Keynote Speaker

Wednesday, October 22:

"Visualization a Decade and a Half Later"
Gordon Bell, Microsoft


Exactly 13 years tomorrow (October 23), I gave the first Keynote to kickoff this first visualization conference, after an emergence of Visualization in an 1987 NSF Report. Several challenges were posed including photo realism or a Turing test for experimental data and insight equivalent to the graphs found in Tufte. Information Visualization (and vizaneers) was recognized as a separate form of insight, bifurcating (1995) a mostly data visualization conference. I will describe a few of the 1990 challenges, updating for new needs in data and information visualization.

Gordon Bell head shot


Gordon Bell is a senior researcher in Microsoft's Media Presence Research Group - a part of the Bay Area Research Center (BARC) maintaining an interest in startup ventures. Previously, Bell spent 23 years (1960-1983) at Digital Equipment Corporation as Vice President of Research and Development, where he was responsible for Digital's products. He was the architect of various mini- and time-sharing computers (e.g. the PDP-6) and led the development of DEC's VAX and the VAX Computing Environment. Bell has been involved in, or responsible for, the design of many products at Digital, Encore, Ardent, and a score of other companies. He has been involved in the design of about 30 multiprocessors.

Bell has an SB and SM degree from MIT (1956-57) and honorary D. Eng. from WPI (1993). During 1966-72 he was Professor of Computer Science and Electrical Engineering at Carnegie-Mellon University. In 1986-1987 he was the first Assistant Director of the National Science Foundation's Computing Directorate. He led the National Research and Education Network (NREN) panel that became the NII/GII, and was an author of the first High Performance Computer and Communications Initiative.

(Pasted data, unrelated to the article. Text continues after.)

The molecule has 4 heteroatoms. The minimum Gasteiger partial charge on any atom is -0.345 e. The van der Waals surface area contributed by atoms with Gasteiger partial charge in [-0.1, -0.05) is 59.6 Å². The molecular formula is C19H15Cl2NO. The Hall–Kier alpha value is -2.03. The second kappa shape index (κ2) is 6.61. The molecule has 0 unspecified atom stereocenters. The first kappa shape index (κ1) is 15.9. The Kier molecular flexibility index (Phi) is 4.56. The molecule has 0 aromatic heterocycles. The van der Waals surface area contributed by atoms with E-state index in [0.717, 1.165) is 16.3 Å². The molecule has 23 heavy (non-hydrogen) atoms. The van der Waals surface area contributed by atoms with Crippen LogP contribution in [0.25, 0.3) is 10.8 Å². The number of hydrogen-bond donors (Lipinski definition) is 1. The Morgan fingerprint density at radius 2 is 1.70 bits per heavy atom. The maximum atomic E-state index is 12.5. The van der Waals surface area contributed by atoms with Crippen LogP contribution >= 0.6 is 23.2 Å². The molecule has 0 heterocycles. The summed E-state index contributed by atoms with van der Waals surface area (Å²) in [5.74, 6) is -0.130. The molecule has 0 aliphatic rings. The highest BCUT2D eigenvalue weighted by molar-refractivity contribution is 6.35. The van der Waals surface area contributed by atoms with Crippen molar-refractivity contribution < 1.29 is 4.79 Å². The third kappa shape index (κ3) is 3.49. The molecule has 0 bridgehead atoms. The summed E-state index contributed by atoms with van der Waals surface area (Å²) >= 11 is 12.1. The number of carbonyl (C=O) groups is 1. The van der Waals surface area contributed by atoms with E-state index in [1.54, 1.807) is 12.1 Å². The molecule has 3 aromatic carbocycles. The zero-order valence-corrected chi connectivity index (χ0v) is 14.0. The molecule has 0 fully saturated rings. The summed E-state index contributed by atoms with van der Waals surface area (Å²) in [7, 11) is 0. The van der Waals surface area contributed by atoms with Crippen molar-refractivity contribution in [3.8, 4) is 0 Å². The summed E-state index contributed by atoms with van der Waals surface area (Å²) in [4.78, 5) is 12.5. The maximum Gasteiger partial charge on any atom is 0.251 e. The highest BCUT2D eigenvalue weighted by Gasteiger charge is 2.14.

Bell has authored books and papers about computer structures and start-up companies. In April 1991, Addison-Wesley published High Tech Ventures: The Guide to Entrepreneurial Success, which describes the Bell-Mason Diagnostic, for analyzing new ventures. His first book, Computer Structures, with Allen Newell was published in 1970 by McGraw-Hill.

He is a director of the Bell-Mason Group supplying expert systems for venture development to startups, investors, governments, and intrapreneurial ventures as described in the book High Tech Ventures, by Bell and McNamara. The Bell Mason Diagnostic for startups and IntraVentures is available through Diamond Technology Partners, Inc.

Bell is a member of various professional organizations including the American Academy of Arts and Sciences (Fellow), American Association for the Advancement of Science (Fellow), ACM (Fellow), IEEE (Fellow and Computer Pioneer), and the National Academy of Engineering. His awards include: the IEEE Von Neumann Medal, the AEA Inventor Award for the greatest economic contribution to the New England region, the IEEE 2001 Vladamir Karapetoff Eminent Member's Award of Eta Kappa Nu, and The 1991 National Medal of Technology "for his continuing intellectual and industrial achievements in the field of computer design; and for his leading role in establishing … computers that serve as a significant tool for engineering, science, and industry."

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